Log in
British Tinnitus Association
3,109 members1,964 posts

Trouble with working in full time employment

Hi all,

Would like to know how others cope with working and managing tinnitus. Do your employers give assistance when you are having a bad spell? If so what do they do for you.

Is there any legislations or guidelines from an organisation that they can get advice from?

I work in a busy operating department as a staff nurse so stress can be a big factor in my everyday work environment. My manager tries to understand the impact tinnitus has on me but they lack the knowledge to understand my needs. I have tried to find guidelines etc but to no avail. So if anyone has had a similar experience i would love to hear from you.

Lesley

5 Replies
oldestnewest

Two questions to start with Lesley. Do you have a hearing impairment alongside your T? and, are you in a trade union?

If you have a hearing impairment, then legally that's classed as a disability, so the various bits of legislation - Disability Discrimination Act, Equality Act etc - are all in play. Tinnitus isn't a disability (legally), but a hearing impairment is.

If you're in a union, speak to them to see what assistance they can offer in dealing with your employer.

Reply

Hi Ruud,

Thanks for responding. Yes I have hearing loss in one ear ( the one I have tinnitus in) but I do wear a hearing aide as part of managing my tinnitus. I do belong to a union and hadn't thought about asking them for assistance. I will keep that in mind though as I have on a couple of occasions been questioned by my boss about my tiredness etc and all the usual things that tinnitus brings and them thinking it was for another reason and not because of my tinnitus.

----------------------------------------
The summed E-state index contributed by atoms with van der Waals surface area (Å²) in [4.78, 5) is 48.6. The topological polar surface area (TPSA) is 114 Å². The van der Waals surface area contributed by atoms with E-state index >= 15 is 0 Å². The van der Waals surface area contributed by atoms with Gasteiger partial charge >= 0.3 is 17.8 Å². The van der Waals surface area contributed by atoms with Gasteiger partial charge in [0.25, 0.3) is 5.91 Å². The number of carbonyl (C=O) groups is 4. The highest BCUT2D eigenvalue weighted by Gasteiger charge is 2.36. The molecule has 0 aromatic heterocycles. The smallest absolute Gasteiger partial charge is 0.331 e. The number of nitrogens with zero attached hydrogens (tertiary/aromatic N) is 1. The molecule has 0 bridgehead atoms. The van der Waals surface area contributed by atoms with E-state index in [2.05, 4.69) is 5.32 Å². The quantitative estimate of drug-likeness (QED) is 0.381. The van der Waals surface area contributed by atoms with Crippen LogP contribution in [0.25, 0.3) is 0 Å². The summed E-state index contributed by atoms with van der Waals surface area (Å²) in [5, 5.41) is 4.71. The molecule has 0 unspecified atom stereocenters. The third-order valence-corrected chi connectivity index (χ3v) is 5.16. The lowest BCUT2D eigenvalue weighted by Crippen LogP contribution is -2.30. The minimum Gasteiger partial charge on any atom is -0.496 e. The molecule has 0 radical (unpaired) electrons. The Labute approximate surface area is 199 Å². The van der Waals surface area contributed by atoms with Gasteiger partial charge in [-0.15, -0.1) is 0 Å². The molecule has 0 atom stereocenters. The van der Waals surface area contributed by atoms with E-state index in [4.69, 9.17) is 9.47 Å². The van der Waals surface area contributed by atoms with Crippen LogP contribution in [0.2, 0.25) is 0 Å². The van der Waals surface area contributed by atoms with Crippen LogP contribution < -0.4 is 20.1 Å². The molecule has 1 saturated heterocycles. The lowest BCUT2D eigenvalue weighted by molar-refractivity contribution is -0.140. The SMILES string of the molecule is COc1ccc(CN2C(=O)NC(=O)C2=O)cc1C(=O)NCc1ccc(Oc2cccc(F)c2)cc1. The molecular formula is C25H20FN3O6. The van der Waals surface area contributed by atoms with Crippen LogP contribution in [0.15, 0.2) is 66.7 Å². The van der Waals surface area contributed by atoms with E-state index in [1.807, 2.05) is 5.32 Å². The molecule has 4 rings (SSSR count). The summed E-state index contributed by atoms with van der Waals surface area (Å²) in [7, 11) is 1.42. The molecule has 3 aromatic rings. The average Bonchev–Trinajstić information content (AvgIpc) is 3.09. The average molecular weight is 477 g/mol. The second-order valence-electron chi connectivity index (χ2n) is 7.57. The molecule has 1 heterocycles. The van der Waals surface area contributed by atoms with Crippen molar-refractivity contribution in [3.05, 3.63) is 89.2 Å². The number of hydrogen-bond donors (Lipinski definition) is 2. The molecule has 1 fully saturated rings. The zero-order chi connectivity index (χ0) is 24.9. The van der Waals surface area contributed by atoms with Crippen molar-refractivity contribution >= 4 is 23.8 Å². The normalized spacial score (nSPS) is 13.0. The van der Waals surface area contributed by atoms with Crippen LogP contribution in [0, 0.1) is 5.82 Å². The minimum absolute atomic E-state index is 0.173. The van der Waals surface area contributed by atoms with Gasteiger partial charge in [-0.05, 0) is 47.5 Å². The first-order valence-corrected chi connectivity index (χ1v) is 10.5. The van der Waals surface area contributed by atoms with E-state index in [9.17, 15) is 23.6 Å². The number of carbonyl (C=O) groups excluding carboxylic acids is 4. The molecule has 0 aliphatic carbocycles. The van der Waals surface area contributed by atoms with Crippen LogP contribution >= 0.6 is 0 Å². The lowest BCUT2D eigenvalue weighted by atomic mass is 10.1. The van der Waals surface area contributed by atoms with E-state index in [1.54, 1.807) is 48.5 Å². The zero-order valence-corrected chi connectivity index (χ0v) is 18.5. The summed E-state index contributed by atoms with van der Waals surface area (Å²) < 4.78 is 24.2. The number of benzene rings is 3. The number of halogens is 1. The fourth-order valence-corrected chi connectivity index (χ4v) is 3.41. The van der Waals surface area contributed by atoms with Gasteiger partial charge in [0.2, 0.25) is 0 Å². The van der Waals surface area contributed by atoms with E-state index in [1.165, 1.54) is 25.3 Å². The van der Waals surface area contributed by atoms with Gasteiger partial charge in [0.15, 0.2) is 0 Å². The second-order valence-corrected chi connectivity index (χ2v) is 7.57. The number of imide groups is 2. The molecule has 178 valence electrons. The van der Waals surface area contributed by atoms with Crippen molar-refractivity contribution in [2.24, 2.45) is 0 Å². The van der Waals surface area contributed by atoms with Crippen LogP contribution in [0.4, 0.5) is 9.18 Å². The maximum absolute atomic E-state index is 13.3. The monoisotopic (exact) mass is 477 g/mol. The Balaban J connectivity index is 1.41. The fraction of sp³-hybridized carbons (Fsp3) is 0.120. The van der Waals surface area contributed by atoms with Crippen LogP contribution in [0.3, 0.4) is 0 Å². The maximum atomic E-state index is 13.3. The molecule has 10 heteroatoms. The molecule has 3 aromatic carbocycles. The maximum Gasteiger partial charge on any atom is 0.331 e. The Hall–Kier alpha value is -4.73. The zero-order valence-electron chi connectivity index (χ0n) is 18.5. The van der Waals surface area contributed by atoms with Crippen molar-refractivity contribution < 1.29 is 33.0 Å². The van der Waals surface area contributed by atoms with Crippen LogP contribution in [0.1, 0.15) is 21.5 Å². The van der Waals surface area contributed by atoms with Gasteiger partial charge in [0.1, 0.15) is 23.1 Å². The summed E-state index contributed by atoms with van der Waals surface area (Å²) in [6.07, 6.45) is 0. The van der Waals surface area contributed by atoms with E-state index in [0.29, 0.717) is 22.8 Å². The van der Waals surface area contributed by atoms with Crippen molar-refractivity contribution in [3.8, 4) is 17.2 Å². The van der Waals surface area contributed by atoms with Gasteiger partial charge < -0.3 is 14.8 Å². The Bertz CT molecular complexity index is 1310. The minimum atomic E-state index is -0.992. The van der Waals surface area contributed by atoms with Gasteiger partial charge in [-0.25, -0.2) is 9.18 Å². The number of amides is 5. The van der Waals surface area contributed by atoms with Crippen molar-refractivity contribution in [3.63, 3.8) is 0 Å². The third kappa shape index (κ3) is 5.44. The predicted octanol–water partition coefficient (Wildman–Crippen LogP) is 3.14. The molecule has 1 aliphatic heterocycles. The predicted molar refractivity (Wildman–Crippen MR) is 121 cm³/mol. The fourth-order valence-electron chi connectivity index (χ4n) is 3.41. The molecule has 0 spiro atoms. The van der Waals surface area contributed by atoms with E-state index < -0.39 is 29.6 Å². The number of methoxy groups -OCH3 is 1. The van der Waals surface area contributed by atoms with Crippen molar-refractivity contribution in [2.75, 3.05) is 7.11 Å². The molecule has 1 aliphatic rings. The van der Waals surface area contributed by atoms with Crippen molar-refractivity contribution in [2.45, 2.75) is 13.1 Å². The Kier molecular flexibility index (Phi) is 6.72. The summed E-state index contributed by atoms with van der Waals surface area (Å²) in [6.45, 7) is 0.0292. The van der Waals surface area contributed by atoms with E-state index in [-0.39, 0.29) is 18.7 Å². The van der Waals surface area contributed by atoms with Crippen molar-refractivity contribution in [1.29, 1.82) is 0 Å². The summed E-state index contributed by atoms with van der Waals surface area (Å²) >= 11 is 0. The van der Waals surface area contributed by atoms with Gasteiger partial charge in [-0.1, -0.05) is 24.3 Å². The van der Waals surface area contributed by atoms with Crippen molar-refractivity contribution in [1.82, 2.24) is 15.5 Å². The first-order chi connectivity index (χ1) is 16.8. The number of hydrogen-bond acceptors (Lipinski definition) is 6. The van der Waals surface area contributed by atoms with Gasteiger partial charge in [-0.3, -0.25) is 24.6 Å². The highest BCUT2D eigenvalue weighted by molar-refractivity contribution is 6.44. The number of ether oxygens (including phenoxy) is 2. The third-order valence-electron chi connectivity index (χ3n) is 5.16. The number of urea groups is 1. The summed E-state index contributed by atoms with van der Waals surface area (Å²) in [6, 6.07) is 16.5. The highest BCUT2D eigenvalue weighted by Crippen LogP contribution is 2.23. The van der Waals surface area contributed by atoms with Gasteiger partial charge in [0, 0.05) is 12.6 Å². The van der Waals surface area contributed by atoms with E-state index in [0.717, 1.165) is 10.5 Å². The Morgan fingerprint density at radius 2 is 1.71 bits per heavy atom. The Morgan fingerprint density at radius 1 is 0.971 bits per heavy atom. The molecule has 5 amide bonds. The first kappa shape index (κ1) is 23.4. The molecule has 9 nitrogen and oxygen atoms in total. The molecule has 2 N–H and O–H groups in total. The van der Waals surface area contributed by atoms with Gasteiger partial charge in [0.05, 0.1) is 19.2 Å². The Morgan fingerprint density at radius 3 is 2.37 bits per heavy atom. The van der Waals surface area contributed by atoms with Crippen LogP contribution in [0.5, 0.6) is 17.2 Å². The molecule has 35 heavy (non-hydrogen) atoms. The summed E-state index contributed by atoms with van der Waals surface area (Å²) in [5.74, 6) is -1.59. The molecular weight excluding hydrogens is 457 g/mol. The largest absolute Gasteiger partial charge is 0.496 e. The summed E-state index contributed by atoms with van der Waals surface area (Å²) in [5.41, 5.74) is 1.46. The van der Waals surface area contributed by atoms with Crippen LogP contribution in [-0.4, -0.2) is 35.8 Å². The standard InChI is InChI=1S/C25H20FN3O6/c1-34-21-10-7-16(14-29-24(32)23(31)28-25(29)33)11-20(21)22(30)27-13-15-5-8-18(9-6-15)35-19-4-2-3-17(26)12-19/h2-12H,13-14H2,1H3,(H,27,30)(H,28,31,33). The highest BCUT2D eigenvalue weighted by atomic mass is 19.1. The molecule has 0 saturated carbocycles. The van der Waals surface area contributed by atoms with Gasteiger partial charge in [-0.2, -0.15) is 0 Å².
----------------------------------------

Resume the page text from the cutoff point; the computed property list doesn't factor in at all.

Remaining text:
People who don't have T, do not understand how it impacts your life at times,

Lesley

2 likes
Reply

I work as an asbestos surveyor/analyst which at times can drive me insane. I notice on here that people say they don’t like taking medication yet if I didn’t, I might have ended it all by know, having been close on at least two occasion. I have been taking prozac for the last two years and my tinnitus is nearly always there, but it just doesn’t seem to bother me, my current employers know about my tinnitus and are supportive yet I very rarely use it as an excuse. I feel that in a way I have habituated, but don’t give up on medication, it has worked for me,also I have been doing the same job for so long I can just go with the flow, I rarely get bothered, also I have the rare luxury of working in an industry with significant numbers of vacancies, so employers have to keep you happy, or I could just walk away.

Reply

Hi markclay2

You are lucky to have such supportive employers, and pleased to hear that you don't let it interfere with work.

For the most part, my boss is supportive and these days it's not very often that it affects my work but when I'm having a bad spell, and I not getting enough sleep, it does impact my work and I tend to struggle a bit with concentration.

I don't take any prescription medication at the moment because I don't feel I need it and I would rather not just in case I need it in the future, but I do use melatonin if I need to and use sound therapy at night which helps with sleeping and in the past year and a half I've been living my life as I used to before T started and feel that I have accepted my tinnitus.

I was just curious to know how other people cope with working and if there employers know how to support you. To my knowledge though, there are no guidelines for employers to help employees with tinnitus in the working environment and think that as it is such a common condition ( 1 in 10 ) maybe there should be.

Its interesting to hear other people's experiences too.

Lesley

Reply

Hi, Lesley2065,

I haven't mentioned much about my tinnitus at work mainly because I don't want to use it as an excuse if I happen to make a mistake or forget to do something. That might make someone question my ability to do the work. Even when it's spiking I just battle on.

I'm trying my best not to let it beat me.

I take inspiration from my father who was disabled, yet despite his limitations raised a family and maintained full-time employment throughout his working life.

Respectfully submitted,

Keoni

Reply

You may also like...